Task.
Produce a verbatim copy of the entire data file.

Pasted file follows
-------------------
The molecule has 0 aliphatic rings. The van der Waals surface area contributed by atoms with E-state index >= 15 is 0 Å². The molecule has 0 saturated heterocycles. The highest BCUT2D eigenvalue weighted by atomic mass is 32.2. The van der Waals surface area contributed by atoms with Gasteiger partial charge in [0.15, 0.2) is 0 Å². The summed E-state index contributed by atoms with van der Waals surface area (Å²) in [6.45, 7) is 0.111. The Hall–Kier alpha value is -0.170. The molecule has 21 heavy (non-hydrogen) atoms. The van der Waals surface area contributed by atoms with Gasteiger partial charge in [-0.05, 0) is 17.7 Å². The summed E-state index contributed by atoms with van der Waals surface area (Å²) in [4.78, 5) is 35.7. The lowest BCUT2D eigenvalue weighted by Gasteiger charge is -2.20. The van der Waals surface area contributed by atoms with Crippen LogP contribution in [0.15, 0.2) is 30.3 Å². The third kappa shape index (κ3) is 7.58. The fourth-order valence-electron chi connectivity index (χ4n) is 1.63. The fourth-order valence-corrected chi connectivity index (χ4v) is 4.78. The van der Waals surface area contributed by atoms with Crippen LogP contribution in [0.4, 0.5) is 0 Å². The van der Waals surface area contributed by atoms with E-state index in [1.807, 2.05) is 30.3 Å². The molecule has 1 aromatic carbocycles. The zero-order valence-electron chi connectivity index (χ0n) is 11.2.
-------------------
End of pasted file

The molecule has 0 aliphatic rings. The van der Waals surface area contributed by atoms with E-state index >= 15 is 0 Å². The molecule has 0 saturated heterocycles. The highest BCUT2D eigenvalue weighted by atomic mass is 32.2. The van der Waals surface area contributed by atoms with Gasteiger partial charge in [0.15, 0.2) is 0 Å². The summed E-state index contributed by atoms with van der Waals surface area (Å²) in [6.45, 7) is 0.111. The Hall–Kier alpha value is -0.170. The molecule has 21 heavy (non-hydrogen) atoms. The van der Waals surface area contributed by atoms with Gasteiger partial charge in [-0.05, 0) is 17.7 Å². The summed E-state index contributed by atoms with van der Waals surface area (Å²) in [4.78, 5) is 35.7. The lowest BCUT2D eigenvalue weighted by Gasteiger charge is -2.20. The van der Waals surface area contributed by atoms with Crippen LogP contribution in [0.15, 0.2) is 30.3 Å². The third kappa shape index (κ3) is 7.58. The fourth-order valence-electron chi connectivity index (χ4n) is 1.63. The fourth-order valence-corrected chi connectivity index (χ4v) is 4.78. The van der Waals surface area contributed by atoms with Crippen LogP contribution in [0.4, 0.5) is 0 Å². The van der Waals surface area contributed by atoms with E-state index in [1.807, 2.05) is 30.3 Å². The molecule has 1 aromatic carbocycles. The zero-order valence-electron chi connectivity index (χ0n) is 11.2.